Our wildlife heritage faces a double-barreled assault
The historic sign of the Ninemile Ranger Station in the Lolo National Forest (Courtesy of Wikimedia Commons | CC-BY-SA).
The Flathead-Lolo-Bitterroot Citizen Task Force sued the U.S. Forest Service and the U.S. Fish and Wildlife Service over Soldier-Butler, a massive roadbuilding and logging project in the heart of the Ninemile Demographic Connectivity Area for female grizzly bears west of Missoula.
We sued only after our efforts to protect grizzly bear habitat were rebuffed by the agencies charged with their protection. Despite many meetings with concerned landowners, field trips with the Forest Service, submission of comments and filing an objection, all of our concerns were left unaddressed. The recent ruling from the federal district court granted judgment in our favor on nearly every count, finding the agencies failed to assess the true level of impact on grizzly bears and ignored their own Forest Plan rules and regulations to protect elk and old growth forests.
The Ninemile is a special place that deserves better.
Despite a legacy of mining, logging and roadbuilding abuse, it is recovering. Trees have grown back and millions of dollars have been invested in stream restoration to benefit water quality and flow for native trout. It is the crucial link that provides connectivity between the Northern Continental Divide, Bitterroot and Cabinet-Yaak Grizzly Bear Recovery Areas and is essential to Bitterroot recovery. Grizzly bears have recently returned so it’s the worst place for old-style roadbuilding and logging.
In response to the ruling, big industry-backed Sen. Steve Daines rolled out his tired refrain that “frivolous lawsuits filed by radical obstructionists” are the reason our environmental laws and regulations must be cancelled and the public barred from the Courthouse, our constitutional course of redress. There are no “frivolous” lawsuits since attorneys who might file one are subject to sanction, loss of privilege to practice and potential disbarment. And it goes without saying a frivolous lawsuit would not result in an overwhelming victory at two levels of judicial review. Of course, Daines knows this but uses deceptive rhetoric anyway.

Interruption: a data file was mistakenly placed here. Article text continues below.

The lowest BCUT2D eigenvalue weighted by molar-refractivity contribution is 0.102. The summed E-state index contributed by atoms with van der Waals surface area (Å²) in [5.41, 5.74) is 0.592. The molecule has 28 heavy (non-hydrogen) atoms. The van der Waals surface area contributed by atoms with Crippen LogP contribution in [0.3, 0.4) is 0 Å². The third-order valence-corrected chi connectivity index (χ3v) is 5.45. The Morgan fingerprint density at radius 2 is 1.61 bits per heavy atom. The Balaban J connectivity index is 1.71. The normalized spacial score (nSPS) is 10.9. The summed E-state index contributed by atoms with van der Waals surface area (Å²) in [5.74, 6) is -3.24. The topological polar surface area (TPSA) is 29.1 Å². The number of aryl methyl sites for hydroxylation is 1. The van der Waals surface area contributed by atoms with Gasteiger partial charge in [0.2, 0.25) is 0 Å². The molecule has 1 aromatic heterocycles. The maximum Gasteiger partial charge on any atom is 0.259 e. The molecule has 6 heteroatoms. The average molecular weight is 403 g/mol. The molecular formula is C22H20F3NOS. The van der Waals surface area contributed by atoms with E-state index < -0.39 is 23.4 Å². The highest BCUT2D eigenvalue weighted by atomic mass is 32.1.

Suing the federal government is no trivial matter, especially when the courts give deference to the agencies and there are always risks of failure. Despite this disadvantage, conservationists have an astonishing record in the federal courts. Why? Because the agencies are ignoring their own rules on a wholesale basis. Our federal land management agencies are serial lawbreakers, deliberately seeking ways to thwart, ignore or otherwise get around the laws that protect our public resources.
Across the Northern Rockies, proposed timber sales each covering tens of thousands of acres with dozens of miles of new roads represent the new norm. In tandem with the state fish and game commissions our wildlife heritage is facing a double-barreled assault. One rolls back science and regulations through relentless, unsporting and inhumane targeting of wolves and other predators while the other scrapes away wildlife and fish habitat through roadbuilding and the return of the universally debunked practice of clearcutting. We’re seeing the consequences of the legislative delisting of wolves from Endangered Species Act protection so it isn’t hard to imagine what would happen to grizzly bears if their management was turned over to the predator hating fish and game commissions.
There is a lot of money on the table for all of us through the renewable resources that support tourism, hunting and fishing to the tune of billions of dollars and the incalculable spiritual values of having complete ecosystems. Removing state and federal protections for forests, fish and wildlife will ultimately destroy what makes this region special on the American landscape. Leave the laws in place, leave our access to the courts intact and stick to science and facts, not outdated rhetoric.
Patty Ames, Claudia Narcisco, Fred Rice, Jake Kreilick, George Nickas and Mike Bader are board members and advisors of the Flathead-Lolo-Bitterroot Citizen Task Force (montanaforestplan.org).
Our stories may be republished online or in print under Creative Commons license CC BY-NC-ND 4.0. We ask that you edit only for style or to shorten, provide proper attribution and link to our web site. Please see our republishing guidelines for use of photos and graphics.